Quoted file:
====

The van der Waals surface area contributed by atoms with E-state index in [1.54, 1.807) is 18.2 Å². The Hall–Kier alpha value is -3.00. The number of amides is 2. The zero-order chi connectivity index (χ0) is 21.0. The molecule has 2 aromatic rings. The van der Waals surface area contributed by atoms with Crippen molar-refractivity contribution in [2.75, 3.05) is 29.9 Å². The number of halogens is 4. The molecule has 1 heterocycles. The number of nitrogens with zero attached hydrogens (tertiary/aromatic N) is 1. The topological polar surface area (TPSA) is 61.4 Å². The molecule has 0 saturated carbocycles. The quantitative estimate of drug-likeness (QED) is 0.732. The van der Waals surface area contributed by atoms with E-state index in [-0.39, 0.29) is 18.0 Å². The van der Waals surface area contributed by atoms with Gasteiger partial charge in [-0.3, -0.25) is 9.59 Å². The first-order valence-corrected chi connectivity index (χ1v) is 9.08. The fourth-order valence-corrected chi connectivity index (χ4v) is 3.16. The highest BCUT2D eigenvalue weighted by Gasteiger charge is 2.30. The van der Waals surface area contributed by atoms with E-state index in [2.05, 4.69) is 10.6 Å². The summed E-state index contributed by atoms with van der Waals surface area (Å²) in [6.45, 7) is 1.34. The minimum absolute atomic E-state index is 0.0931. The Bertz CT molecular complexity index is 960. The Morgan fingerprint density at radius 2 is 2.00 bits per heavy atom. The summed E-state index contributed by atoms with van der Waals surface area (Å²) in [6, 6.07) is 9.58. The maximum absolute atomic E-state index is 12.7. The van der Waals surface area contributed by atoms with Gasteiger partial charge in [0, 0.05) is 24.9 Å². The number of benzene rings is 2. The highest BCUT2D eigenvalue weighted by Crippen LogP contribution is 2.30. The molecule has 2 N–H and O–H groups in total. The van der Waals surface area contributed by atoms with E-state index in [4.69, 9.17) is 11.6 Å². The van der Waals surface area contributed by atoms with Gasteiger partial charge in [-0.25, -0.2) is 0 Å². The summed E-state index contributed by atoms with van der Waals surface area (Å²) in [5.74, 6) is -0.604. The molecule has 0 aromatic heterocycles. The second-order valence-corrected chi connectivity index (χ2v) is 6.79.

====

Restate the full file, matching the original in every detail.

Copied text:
The van der Waals surface area contributed by atoms with E-state index in [1.54, 1.807) is 18.2 Å². The Hall–Kier alpha value is -3.00. The number of amides is 2. The zero-order chi connectivity index (χ0) is 21.0. The molecule has 2 aromatic rings. The van der Waals surface area contributed by atoms with Crippen molar-refractivity contribution in [2.75, 3.05) is 29.9 Å². The number of halogens is 4. The molecule has 1 heterocycles. The number of nitrogens with zero attached hydrogens (tertiary/aromatic N) is 1. The topological polar surface area (TPSA) is 61.4 Å². The molecule has 0 saturated carbocycles. The quantitative estimate of drug-likeness (QED) is 0.732. The van der Waals surface area contributed by atoms with E-state index in [-0.39, 0.29) is 18.0 Å². The van der Waals surface area contributed by atoms with Gasteiger partial charge in [-0.3, -0.25) is 9.59 Å². The first-order valence-corrected chi connectivity index (χ1v) is 9.08. The fourth-order valence-corrected chi connectivity index (χ4v) is 3.16. The highest BCUT2D eigenvalue weighted by Gasteiger charge is 2.30. The van der Waals surface area contributed by atoms with E-state index in [2.05, 4.69) is 10.6 Å². The summed E-state index contributed by atoms with van der Waals surface area (Å²) in [6.45, 7) is 1.34. The minimum absolute atomic E-state index is 0.0931. The Bertz CT molecular complexity index is 960. The Morgan fingerprint density at radius 2 is 2.00 bits per heavy atom. The summed E-state index contributed by atoms with van der Waals surface area (Å²) in [6, 6.07) is 9.58. The maximum absolute atomic E-state index is 12.7. The van der Waals surface area contributed by atoms with Gasteiger partial charge in [0, 0.05) is 24.9 Å². The number of benzene rings is 2. The highest BCUT2D eigenvalue weighted by Crippen LogP contribution is 2.30. The molecule has 2 N–H and O–H groups in total. The van der Waals surface area contributed by atoms with E-state index in [4.69, 9.17) is 11.6 Å². The van der Waals surface area contributed by atoms with Gasteiger partial charge in [-0.25, -0.2) is 0 Å². The summed E-state index contributed by atoms with van der Waals surface area (Å²) in [5.74, 6) is -0.604. The molecule has 0 aromatic heterocycles. The second-order valence-corrected chi connectivity index (χ2v) is 6.79.